I’ve half-criticized, half-encouraged my son’s dad for “being” Batman with elaborate explanations of why the Batmobile is currently in the Joker’s possession and how the Batcave is behind the office space downstairs. I’ve let my little guy get away with wearing Batman costumes (yes, you read that right, plural) through every store, park or airport we’ve been to for over a year now. I’ve bought my share of the collection of Batman action figures and assorted vehicles and housing structures for said action figures, all the while scoffing at the idea of a man being Batman in the eyes of his four-year-old son.It all came to a head a few weeks ago when my child’s teacher told me that he spends most of his time “playing fantasy games” instead of “choosing to participate in work”. EG- in a very traditional Montessori classroom he spent every second he could muster not on the expensive (but boring?) wooden “tools” but on the two most creative mediums he could find; play-dough and chalk. I know how he plays with play-dough. He makes snakes and space aliens and rocket ships and stages epic battles in which both sides are usually pounded into nothingness. This really bothered her. I, on the other hand, have no problem with it. “He would probably be happier in a more fantasy-based preschool” she told me. “…He doesn’t hold his pencil right. There might be some learning issues you might want to take a look at…”Um. He doesn’t hold his pencil correctly? He’s 4. I learned when I was seven, when after a rough start in second grade with a teacher that frequently called me stubborn my mother eventually bribed me into holding it “correctly”. I called her to talk about this whole pencil thing. “I never thought it was a big deal,” she said of the way I held my pencil, “until you told me that your way wasn’t comfortable either.”So I talked to Trey’s dad. At first, he said “Box up all of the superhero stuff. No more Batman.” So I did. I took it all into the garage and waited all night for him to ask me about the missing batmen.The next day, I kept him home from school and took him out to buy superhero costumes.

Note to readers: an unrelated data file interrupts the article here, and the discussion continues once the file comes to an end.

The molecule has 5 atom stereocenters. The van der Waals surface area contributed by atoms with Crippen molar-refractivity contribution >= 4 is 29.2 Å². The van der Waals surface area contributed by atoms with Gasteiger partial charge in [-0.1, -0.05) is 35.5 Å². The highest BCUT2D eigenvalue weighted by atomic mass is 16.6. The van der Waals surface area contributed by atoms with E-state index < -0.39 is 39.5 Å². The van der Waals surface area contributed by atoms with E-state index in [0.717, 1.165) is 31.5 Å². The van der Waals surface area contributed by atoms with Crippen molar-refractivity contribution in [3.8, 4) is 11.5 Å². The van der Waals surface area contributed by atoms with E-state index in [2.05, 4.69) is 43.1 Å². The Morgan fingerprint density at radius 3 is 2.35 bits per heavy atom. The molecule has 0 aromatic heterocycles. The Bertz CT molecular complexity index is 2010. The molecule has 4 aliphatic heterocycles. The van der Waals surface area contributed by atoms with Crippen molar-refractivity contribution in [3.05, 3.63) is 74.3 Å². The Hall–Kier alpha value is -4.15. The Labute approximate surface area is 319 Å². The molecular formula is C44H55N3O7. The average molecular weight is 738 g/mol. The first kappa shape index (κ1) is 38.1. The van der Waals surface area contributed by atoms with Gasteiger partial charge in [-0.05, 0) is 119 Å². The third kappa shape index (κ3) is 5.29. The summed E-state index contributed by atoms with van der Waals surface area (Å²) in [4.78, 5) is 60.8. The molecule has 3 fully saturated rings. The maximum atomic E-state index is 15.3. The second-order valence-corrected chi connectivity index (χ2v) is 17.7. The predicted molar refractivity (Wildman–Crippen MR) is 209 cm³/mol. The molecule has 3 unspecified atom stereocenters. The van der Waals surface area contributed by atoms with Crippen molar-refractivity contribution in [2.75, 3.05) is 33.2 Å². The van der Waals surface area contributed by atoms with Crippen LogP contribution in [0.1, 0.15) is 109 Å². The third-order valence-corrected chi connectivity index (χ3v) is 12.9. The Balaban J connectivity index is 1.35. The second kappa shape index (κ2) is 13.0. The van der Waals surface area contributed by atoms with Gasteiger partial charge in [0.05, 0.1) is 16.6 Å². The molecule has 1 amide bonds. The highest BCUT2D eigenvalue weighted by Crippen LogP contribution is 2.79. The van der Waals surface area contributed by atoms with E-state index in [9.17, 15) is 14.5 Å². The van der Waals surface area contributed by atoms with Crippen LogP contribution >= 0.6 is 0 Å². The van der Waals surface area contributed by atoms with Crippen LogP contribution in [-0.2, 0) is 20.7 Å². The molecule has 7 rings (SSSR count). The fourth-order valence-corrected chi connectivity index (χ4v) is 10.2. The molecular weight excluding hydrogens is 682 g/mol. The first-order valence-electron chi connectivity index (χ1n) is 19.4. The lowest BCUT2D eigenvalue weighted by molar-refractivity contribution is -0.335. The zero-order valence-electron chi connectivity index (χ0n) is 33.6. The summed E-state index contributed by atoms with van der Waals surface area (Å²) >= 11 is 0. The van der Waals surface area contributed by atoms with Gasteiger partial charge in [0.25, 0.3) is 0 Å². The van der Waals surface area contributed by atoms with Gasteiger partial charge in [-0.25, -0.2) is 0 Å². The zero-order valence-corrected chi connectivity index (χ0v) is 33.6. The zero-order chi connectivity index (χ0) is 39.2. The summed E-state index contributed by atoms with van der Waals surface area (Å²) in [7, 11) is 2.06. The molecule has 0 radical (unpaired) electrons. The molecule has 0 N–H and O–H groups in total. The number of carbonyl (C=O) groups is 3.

“Mom,” he said, sitting across the table from me some time later. “Why aren’t superheroes real?”
“Well, because there aren’t really any real bad guys, just people that make some really bad choices.” I thought about it. Okay, there aren’t any real badguys. But why can’t there still be goodguys?
I might as well confess now. Since Trey’s pretty darn verbose, it’s bound to leak out sooner or later, anyhow. My dresser drawer harbors a red tee shirt with a printed graphic of Wonder Woman, complete with her lasso of truth and awesome kicks. I’ve worn it for years, telling every kid under the age of six (except for Trey) that asked me about it my secret. Yes, that’s right. I let them all in on the revelation that I am Wonder Woman.
The other day at the library during the third week he’d been out of school, Trey found some superhero books. He grabbed this one: Batman Classic: Meet the Super Heroes: With Superman and Wonder Woman. He sold me on reading it to him later after all of his other bedtime stories by clapping his hands and excitedly saying “You love Wonder Woman, Mommy? This book has Wonder Woman and Superman and Batman” and flipping open the pages to show me her magic lasso and her invisible jet.
As I read the story and pointed to the words, he stopped me to tell me my secret: “You’re Wonder Woman.”
“Oh yeah?” I asked, amused. “Which one are you?”
“Mom! I can’t reveal my secret identity!”